HILL: THE EXPLOITATION AND BLAXPLOITATION MASTER, FILM BY FILM
The first and thus far only book about Jack Hill, arguably the greatest exploitation movie director of the grindhouse era. Hillís films, made largely under the auspices of Roger Corman, included such poverty row masterworks as SPIDER BABY, THE BIG DOLL HOUSE, COFFY and SWITCHBLADE SISTERS, all of which were graced by intelligence, filmmaking savvy and an unrivalled ability to deliver the exploitation movie goods (only Jack Hill could have come up with the oft-quoted BIG DOLL HOUSE line ďGet it up or Iíll cut it off!Ē). Why Hill never advanced beyond the exploitation sphere is something even he seems puzzled about, especially since so many of his Corman mentored colleagues--Francis Ford Coppola, Monte Hellman, Peter Bogdonovich and Jonathan Demme--succeeded in carving out mainstream filmmaking careers.
This book doesnít answer that quarry, although author Calum Waddell definitely mulls it over at some length. Waddell also provides succinct analyses of all Hillís films, including obscure efforts like TRACK OF THE VAMPIRE, I A GROUPIE and a better-forgotten trio of Mexico lensed Boris Karloff programmers. The text is enhanced by an admirably thorough knowledge of exploitation cinema, and features copious interviews with Hill and several of his collaborators. Among the revelations contained in the interviews are the fact that Hill feels Roger Corman screwed him out of profits from several of his films, and that Francis Ford Coppola apparently based the final scenes of APOCALYPSE NOW on Hillís student film THE HOST.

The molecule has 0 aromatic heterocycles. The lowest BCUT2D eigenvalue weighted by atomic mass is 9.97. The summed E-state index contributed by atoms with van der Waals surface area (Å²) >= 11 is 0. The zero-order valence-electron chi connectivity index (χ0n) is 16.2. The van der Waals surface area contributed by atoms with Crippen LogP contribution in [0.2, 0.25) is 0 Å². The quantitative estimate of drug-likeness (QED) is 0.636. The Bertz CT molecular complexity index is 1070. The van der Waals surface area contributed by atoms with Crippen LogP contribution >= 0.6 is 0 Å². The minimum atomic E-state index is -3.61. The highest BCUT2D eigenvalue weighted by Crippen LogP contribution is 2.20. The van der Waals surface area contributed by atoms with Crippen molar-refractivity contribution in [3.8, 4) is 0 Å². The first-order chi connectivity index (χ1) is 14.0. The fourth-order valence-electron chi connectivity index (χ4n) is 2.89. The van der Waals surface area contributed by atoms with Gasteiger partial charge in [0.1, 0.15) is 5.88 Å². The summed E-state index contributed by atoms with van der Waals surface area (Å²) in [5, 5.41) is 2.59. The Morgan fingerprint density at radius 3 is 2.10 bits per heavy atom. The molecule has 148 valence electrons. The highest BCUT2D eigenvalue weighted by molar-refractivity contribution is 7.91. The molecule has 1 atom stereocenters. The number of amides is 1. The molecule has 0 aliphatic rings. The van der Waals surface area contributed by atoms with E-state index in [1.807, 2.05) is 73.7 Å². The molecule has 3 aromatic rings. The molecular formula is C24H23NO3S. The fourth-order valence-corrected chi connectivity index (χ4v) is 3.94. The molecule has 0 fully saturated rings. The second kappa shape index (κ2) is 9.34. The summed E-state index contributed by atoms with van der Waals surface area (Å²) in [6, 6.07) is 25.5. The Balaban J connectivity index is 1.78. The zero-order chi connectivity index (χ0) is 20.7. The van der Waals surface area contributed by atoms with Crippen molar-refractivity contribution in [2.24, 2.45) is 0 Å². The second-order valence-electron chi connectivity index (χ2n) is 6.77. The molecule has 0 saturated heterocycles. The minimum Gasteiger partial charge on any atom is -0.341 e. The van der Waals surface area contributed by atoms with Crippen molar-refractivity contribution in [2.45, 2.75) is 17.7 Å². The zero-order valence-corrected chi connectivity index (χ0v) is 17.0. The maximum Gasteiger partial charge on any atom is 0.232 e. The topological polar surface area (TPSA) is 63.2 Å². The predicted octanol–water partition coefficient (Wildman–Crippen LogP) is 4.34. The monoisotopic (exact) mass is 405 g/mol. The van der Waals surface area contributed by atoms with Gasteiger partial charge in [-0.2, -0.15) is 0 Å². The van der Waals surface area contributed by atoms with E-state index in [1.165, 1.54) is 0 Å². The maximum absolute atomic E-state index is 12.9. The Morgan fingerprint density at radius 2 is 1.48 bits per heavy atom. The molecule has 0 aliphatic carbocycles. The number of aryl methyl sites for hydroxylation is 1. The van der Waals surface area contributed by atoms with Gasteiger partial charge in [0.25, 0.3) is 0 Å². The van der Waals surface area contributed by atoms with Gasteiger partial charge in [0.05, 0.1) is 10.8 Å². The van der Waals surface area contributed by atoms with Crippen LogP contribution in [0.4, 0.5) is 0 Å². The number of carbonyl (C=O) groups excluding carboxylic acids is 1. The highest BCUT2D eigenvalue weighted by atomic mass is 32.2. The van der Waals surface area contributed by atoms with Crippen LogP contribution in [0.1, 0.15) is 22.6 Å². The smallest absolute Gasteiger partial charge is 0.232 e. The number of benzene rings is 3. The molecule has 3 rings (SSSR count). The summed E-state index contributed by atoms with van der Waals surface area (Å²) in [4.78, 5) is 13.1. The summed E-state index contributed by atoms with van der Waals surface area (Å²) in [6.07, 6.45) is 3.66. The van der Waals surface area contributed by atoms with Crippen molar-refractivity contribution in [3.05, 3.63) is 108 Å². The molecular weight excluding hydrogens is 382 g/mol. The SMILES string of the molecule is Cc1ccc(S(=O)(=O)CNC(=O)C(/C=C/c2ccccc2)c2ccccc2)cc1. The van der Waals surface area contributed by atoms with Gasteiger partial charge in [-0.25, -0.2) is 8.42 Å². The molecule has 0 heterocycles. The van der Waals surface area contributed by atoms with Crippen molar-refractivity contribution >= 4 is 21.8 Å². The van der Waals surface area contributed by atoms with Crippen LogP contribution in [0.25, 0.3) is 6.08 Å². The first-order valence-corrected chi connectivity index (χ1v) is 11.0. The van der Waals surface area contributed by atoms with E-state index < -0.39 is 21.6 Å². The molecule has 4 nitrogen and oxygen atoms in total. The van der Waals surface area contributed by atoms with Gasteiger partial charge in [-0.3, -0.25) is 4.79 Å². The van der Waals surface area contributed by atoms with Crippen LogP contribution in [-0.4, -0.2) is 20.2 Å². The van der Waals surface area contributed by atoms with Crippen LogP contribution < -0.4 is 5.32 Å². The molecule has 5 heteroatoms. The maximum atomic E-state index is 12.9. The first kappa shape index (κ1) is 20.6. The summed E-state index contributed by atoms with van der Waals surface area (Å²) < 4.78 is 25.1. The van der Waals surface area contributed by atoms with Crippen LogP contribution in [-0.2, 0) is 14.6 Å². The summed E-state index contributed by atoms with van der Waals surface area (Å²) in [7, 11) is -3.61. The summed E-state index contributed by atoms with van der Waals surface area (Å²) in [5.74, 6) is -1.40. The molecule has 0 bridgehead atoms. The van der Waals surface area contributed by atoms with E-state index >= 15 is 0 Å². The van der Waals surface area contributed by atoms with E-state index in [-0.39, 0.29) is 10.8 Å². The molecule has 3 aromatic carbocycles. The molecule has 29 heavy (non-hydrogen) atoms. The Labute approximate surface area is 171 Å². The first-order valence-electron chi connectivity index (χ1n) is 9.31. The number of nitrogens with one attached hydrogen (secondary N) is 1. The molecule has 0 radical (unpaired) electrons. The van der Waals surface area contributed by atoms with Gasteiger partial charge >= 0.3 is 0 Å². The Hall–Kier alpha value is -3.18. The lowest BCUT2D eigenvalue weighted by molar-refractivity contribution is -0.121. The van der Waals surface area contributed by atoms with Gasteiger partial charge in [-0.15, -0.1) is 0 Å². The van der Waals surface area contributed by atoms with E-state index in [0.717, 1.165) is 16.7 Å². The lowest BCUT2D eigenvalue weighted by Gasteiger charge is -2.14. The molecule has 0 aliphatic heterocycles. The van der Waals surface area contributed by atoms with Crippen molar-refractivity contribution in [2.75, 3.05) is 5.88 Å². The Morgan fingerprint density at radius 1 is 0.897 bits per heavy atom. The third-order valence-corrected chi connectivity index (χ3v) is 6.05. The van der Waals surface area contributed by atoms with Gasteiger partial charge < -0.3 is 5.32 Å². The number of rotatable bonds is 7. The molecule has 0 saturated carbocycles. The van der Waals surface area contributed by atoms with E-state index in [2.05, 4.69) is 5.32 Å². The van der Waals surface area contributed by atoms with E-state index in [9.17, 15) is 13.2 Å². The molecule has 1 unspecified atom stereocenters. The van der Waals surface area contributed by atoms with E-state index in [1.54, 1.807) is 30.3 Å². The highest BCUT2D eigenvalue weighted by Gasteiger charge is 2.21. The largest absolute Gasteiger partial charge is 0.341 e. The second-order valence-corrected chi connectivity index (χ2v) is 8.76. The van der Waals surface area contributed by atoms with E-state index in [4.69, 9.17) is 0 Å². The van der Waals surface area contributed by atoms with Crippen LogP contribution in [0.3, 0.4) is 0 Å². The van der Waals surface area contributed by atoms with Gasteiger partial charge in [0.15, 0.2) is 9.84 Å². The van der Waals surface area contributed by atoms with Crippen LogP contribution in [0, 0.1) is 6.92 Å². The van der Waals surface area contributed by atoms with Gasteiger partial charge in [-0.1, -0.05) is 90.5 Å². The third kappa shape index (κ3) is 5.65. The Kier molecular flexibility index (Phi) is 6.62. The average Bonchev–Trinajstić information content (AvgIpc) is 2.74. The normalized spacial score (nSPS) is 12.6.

On the downside, Waddell has a tendency to overstate the sociopolitical subtexts of Hillís films. Waddell insists upon viewing them all through an antiauthoritarian Marxist prism, even though in the interviews Hill constantly negates that idea, claiming his real motivation was simply to make entertaining features.
More irritating is the authorís constant hand-wringing over the perceived sexism and homophobia of Hillís films. Waddell is particularly hung up on the stereotypical depiction of gay characters in THE BIG BIRD CAGE, and canít seem to get past a morally ambiguous rape scene in SWITCHBLADE SISTERS. In truth such things were fairly common in grindhouse cinema, where political correctness had no place. The fact that Waddell obsesses over such matters suggests he wasnít an ideal choice to write about the films of Jack Hill, but since I donít see anyone else volunteering to do so this book gets a partial recommendation nonetheless.